Wednesday October 23, 2019
Home World Journalist Th...

Journalist Theo Padnos Recounts Years as Syrian Prisoner in Documentary “Theo Who Lived”

Director David Schisgall says Padnos' story is a rare eyewitness account of life inside a jihadi group by an outsider with a deep understanding of the region's language and culture

0
//
In this photo taken Tuesday Aug. 30, 2016, Theo Padnos poses at the family's house in remote Reading, Vt. In 2012, journalist, Padnos slipped into Syria to cover its unfolding civil war and was promptly kidnapped by members of an al-Qaida branch. Image source: VOA

reelance journalist Theo Padnos in 2012 slipped into Syria to cover its unfolding civil war and was promptly kidnapped by members of an al-Qaida branch.

The group held the Massachusetts native for nearly two years before releasing him in August 2014 as they were convinced he was a CIA agent because he spoke Arabic.

Now, Padnos is retracing his journey in “Theo Who Lived,” a documentary being screened Sept. 30 in Cambridge. Its theatrical premiere is in New York City on Oct. 7, followed by a wider release.

Padnos, 47, who has been living in Paris and Vermont, tells the Associated Press he’s grateful to have survived.

Follow NewsGram on Twitter

The ordeal not only changed his outlook on life but also gave him perspective on the Syrian conflict that he feels is important to share.

Padnos is working on a nonfiction book, a play and a novel drawing on his experience. He wrote about his captivity for the New York Times Magazine shortly after his release and is trying to continue writing about the region as a journalist.

” I had a real spiritual voyage, which was terrifying for me and my family at the time,” Padnos said from his family’s vacation home in Vermont. ” But looking back, this is what life gave me and I’d like to take what I learned and turn it into some positive benefit.”

The film follows Padnos as he returns to places in Turkey and Israel that figured prominently in his 22-month capture. The film crew never set foot in Syria. Padnos reflects on his captivity on sets emulating his tiny prison cell and the room where he was subjected to torture and beatings.

Along the Turkey-Syria border, he recalls the moment when his traveling companions instruct him to dash across the field and hop the razor wire fence separating them from Syria.

It’s a moment Padnos says he’d replay in his mind for months after.

The trio of men had claimed they were providing supplies to the Free Syrian Army and offered to take him across the border with them. But they were actually affiliated with al-Qaida. They staged a fake interview, beat him and took him hostage shortly after crossing the border.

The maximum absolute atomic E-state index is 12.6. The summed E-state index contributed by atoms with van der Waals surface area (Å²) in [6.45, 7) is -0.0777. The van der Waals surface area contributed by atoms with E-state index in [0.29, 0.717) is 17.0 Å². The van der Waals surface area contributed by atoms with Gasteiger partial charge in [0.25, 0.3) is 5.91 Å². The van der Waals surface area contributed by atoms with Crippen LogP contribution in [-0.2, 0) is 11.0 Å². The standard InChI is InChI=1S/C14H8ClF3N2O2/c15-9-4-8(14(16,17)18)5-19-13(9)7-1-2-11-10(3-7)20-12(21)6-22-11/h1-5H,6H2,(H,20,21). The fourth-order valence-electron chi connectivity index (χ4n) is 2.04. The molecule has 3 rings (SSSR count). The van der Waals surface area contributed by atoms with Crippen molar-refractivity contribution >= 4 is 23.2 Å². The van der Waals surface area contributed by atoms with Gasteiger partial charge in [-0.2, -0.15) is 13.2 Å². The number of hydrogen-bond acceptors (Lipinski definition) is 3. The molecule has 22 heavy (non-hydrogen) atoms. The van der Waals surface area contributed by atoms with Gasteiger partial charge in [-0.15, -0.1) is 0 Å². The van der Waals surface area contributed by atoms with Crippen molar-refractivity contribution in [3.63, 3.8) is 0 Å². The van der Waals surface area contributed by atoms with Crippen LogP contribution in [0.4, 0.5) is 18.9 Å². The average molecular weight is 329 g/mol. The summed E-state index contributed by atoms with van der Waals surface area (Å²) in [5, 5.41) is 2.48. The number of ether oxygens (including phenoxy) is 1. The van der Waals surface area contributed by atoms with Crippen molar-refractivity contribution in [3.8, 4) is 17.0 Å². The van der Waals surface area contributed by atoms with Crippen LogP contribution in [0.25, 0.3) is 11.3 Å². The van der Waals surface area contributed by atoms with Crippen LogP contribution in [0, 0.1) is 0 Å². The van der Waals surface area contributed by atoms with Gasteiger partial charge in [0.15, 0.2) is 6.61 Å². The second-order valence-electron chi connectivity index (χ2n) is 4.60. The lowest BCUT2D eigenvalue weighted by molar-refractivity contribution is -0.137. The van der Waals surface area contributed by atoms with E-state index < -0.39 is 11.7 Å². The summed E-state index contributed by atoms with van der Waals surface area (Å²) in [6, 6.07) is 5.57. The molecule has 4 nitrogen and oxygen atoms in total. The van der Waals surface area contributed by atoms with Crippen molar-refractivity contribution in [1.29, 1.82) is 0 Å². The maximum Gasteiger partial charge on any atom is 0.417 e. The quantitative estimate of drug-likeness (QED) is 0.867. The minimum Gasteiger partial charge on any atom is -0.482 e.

” This is where I threw my life away. It’s like a precipice that I walked up to and I actually jumped,” Padnos says in the film. ” Now I’m back in a safe place and I’m thinking why did I ever jump?”

Follow NewsGram on Facebook

Padnos also details a series of failed escapes, including one in which cellmate and American photojournalist Matthew Schrier managed to sneak out through a narrow prison window but Padnos could not.

Padnos’ mother, Nancy Curtis, who is interviewed in the documentary, says she still has mixed emotions about her son’s release. During the ordeal, she became close to the parents of other Americans kidnapped by extremists overseas. Many of them were not as fortunate as her family, she says.

Curtis and other family members, working with the U.S. and Qatari governments, successfully arranged for Padnos’ release just days after the Islamic State beheaded New Hampshire journalist James Foley in a video. The family maintains that no ransom was paid.

” I always clung to the hope that he’d come home,” Curtis said. ” But I also don’t feel great joy and happiness. Probably anyone who has had a solider in the war who came home but knows others that didn’t have similar emotions.”

Director David Schisgall says Padnos’ story is a rare eyewitness account of life inside a jihadi group by an outsider with a deep understanding of the region’s language and culture.

Having spent years prior studying Arabic and Islam in Yemen and Syria, Padnos was able to build trust and friendships with some of his captors.

Near the end of his captivity, he was given greater freedoms and even traveled personally with the then-high commander of al-Nusra Front, an al-Qaida affiliate in Syria.

“The real intimacy he developed with his captors was remarkable,” Schisgall said. ” It’s a very important message for Americans to see these people fighting as complicated individuals who are both very dangerous but also very human.” (VOA)

Next Story

Facebook Asked to Take Down Auto-Generated Al-Qaida Pages

Facebook likes to say that its automated systems remove the vast majority of prohibited content glorifying the Islamic State group and al-Qaida before it's reported

0
facebook, Al-qaida, terror, islamic state, pages